He now lives in the Northeast Heights of Albuquerque, with his wife, Jackie Moss Apodaca, and their twin sons, Asher and Gage, both 10.

Apodaca grew up as one of five children, and he said the campaign trail provided some of the best one-on-one time with his dad. He describes it as a “very Catholic, Latino family.”

But it wasn’t easy, he said, being the governor’s kid at a new school.

“I’m a good fighter,” Apodaca said. “I was picked on all the time.”

Success in sports helped Apodaca make friends. He played running back at Santa Fe High School until cancer interrupted his senior year.

The treatments made him “viciously ill,” he said, making it hard to eat and drink.

But Apodaca ended up as one of the first medical marijuana patients in New Mexico. His own father, he said, had signed a law that allowed, for a limited time, research into medical uses of marijuana.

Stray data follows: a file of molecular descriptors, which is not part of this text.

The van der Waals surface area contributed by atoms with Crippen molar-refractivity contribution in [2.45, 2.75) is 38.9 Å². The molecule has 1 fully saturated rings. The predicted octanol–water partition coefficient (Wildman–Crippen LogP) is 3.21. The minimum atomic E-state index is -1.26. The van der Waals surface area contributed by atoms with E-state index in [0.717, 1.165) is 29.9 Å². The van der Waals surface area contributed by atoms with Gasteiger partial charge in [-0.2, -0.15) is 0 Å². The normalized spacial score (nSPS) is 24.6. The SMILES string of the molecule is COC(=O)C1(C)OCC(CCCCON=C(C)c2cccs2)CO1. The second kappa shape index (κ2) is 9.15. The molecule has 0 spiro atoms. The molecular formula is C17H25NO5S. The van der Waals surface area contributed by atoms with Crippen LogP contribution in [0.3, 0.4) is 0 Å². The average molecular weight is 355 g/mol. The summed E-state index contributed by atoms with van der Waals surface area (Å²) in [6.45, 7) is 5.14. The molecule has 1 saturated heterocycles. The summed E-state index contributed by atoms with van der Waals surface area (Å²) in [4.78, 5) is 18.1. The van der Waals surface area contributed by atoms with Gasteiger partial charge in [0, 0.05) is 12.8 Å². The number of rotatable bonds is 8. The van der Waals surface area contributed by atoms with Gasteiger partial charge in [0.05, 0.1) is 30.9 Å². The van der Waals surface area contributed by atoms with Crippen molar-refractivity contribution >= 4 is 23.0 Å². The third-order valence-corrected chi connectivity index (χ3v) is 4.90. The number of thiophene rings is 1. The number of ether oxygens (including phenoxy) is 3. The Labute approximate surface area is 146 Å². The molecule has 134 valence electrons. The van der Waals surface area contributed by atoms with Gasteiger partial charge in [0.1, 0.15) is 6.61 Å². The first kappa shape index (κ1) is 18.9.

Apodaca said he still remembers his first meal after smoking marijuana: corned beef hash with green chile. His grandmother had made his favorite dinner.

Now marijuana is a centerpiece of his campaign.

Apodaca is vowing to expand New Mexico’s medical cannabis program – authorized by a 2007 law – and legalize adult use of marijuana.

Apodaca said he would push immediately for a comprehensive bill legalizing marijuana in the 2019 legislative session. It would be an economic boost and generate tax revenue, he said.

His rivals have taken a more cautious approach. Lujan Grisham said she supports legalization as a concept but wants an analysis of how to protect children and keep people from driving while impaired.

Cervantes has sponsored bills to decriminalize possession of small amounts of marijuana for personal use, but he’s been wary of embracing full legalization.

Apodaca, for his part, said marijuana played a role in his own recovery from cancer, giving him a firsthand look at the benefits.

And he eventually made it back on the football field, after a two-year break. His scholarship offers dried up after cancer, he said, but a coach at Southern Methodist in the Dallas area kept in touch.